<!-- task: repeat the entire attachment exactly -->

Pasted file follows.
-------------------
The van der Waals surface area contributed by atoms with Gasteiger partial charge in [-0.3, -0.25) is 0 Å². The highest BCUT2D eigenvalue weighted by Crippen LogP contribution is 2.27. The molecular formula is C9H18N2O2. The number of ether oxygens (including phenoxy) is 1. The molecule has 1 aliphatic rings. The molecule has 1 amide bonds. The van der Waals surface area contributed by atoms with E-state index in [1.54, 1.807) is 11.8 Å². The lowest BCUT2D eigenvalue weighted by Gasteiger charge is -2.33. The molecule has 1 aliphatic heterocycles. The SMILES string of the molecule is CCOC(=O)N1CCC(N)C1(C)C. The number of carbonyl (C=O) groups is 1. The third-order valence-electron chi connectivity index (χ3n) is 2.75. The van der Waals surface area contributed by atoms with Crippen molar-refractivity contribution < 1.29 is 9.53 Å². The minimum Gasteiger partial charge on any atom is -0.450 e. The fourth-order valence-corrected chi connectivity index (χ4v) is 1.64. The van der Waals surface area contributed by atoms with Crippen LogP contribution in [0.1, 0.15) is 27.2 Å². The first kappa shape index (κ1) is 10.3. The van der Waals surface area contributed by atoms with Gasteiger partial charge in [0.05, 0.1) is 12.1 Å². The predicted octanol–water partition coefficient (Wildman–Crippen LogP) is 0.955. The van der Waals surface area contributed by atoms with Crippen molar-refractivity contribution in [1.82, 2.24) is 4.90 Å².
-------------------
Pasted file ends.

The van der Waals surface area contributed by atoms with Gasteiger partial charge in [-0.3, -0.25) is 0 Å². The highest BCUT2D eigenvalue weighted by Crippen LogP contribution is 2.27. The molecular formula is C9H18N2O2. The number of ether oxygens (including phenoxy) is 1. The molecule has 1 aliphatic rings. The molecule has 1 amide bonds. The van der Waals surface area contributed by atoms with E-state index in [1.54, 1.807) is 11.8 Å². The lowest BCUT2D eigenvalue weighted by Gasteiger charge is -2.33. The molecule has 1 aliphatic heterocycles. The SMILES string of the molecule is CCOC(=O)N1CCC(N)C1(C)C. The number of carbonyl (C=O) groups is 1. The third-order valence-electron chi connectivity index (χ3n) is 2.75. The van der Waals surface area contributed by atoms with Crippen molar-refractivity contribution < 1.29 is 9.53 Å². The minimum Gasteiger partial charge on any atom is -0.450 e. The fourth-order valence-corrected chi connectivity index (χ4v) is 1.64. The van der Waals surface area contributed by atoms with Crippen LogP contribution in [0.1, 0.15) is 27.2 Å². The first kappa shape index (κ1) is 10.3. The van der Waals surface area contributed by atoms with Gasteiger partial charge in [0.05, 0.1) is 12.1 Å². The predicted octanol–water partition coefficient (Wildman–Crippen LogP) is 0.955. The van der Waals surface area contributed by atoms with Crippen molar-refractivity contribution in [1.82, 2.24) is 4.90 Å².